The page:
Holidate not a Christmas classic film

Netflix’s “Holidate” is a good movie to watch if there’s no new interesting options. It is however a little predictable and has some obvious punch lines. This film is about two individuals who are tired of being single on holidays. The two agree to be each other’s platonic plus-ones all year long, only to catch real feelings along the way. 

The cast is all around amazing and good looking and is full of familiar faces. Formed by Emma Roberts, Kristin Chenoweth and  Frances Fisher. To mention a few.

“Sloane” is played by Emma Roberts, who is known mostly from American Horror Story in which she had a much more serious role than in this movie. Although she is the main character in “Holidate,” the predictability of this movie unfortunately devalues and damages her reputation in the acting world.  Sloane’s mother “Elaine” is played by Frances Fisher who is a British-born, American actress. She might look familiar since she has appeared in “Titanic” as Rose’s mother. In both movies she is not a very likable character and portrays her love as a mother in a tough and critical way.

The Netflix rom-com was directed by John Whitesell who also directed other films such as “Calendar Girl” and “Big Momma’s House 2.”

“Holidate” starts off with Sloane arriving at her mother’s on Christmas. She gets an earful about being single from her whole family, even her little sister who’s only 8 years old has a boyfriend and her younger brother proposes to his current girlfriend. In Sloane mothers eyes  she is the black sheep of the family and the only child left who doesn’t seem to have luck in love.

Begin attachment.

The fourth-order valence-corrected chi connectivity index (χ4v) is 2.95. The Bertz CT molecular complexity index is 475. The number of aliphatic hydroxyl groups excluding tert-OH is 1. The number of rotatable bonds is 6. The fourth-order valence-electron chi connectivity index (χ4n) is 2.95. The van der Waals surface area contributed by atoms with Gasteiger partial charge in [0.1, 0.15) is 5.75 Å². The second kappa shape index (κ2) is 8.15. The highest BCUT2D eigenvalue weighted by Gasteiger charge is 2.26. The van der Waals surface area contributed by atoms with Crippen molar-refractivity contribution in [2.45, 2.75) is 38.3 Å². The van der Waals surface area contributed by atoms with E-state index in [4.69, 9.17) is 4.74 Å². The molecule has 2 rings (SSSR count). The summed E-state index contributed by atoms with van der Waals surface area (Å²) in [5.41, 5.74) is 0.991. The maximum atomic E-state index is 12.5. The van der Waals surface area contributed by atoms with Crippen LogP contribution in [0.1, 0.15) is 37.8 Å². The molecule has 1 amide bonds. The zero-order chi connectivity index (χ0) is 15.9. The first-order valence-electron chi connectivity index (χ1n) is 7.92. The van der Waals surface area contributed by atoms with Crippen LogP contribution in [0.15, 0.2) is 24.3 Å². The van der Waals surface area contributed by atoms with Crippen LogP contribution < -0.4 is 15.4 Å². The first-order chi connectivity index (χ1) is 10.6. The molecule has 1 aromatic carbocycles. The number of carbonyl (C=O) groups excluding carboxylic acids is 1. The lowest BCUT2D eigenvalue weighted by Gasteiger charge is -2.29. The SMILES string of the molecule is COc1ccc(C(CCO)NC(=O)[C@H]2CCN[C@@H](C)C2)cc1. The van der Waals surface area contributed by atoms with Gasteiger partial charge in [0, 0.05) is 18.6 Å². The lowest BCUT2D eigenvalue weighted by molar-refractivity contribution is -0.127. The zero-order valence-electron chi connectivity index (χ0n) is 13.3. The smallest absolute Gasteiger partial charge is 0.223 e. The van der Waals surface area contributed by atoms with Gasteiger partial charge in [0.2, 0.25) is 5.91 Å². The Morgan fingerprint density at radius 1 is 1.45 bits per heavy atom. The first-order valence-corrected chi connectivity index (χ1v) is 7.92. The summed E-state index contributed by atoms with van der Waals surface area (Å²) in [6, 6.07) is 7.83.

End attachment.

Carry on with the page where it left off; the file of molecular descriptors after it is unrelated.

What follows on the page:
In the film Sloane’s free-wheeling Aunt Susan  introduces her to the idea of a “holidate”. A no-strings pal who serves as your partner during holiday functions, and nothing else. These two strangers agree to become each other’s “holidays.” If anything, it’s like a rental-family service, except it’s a mutually beneficial arrangement rather than something that’s paid for. The characters’ views on romance are painfully outdated, even as Jackson and Sloane grow closer together, Jackson continues to argue the casually sexist view that all women become crazy during the holidays. However, they find that sharing everything they hate may just prove to be something they unexpectedly love. This leads them to go on a series of arranged holidates strategically planned in order to keep family and friends from commenting or pointing out the obvious, and that is the fact that they are single and miserable. 

This is a film with genuine sex appeal, and Roberts and Bracey get away from cheap and corny jokes and one of the reasons that this movie is so funny and hits the mark is that it makes fun of rom-coms even though it is one. This movie is clearly for audiences over the age of 15. There is a lot of drug reference, language and sexual references. Holidate however fails to make a case for itself as a new Christmas classic.

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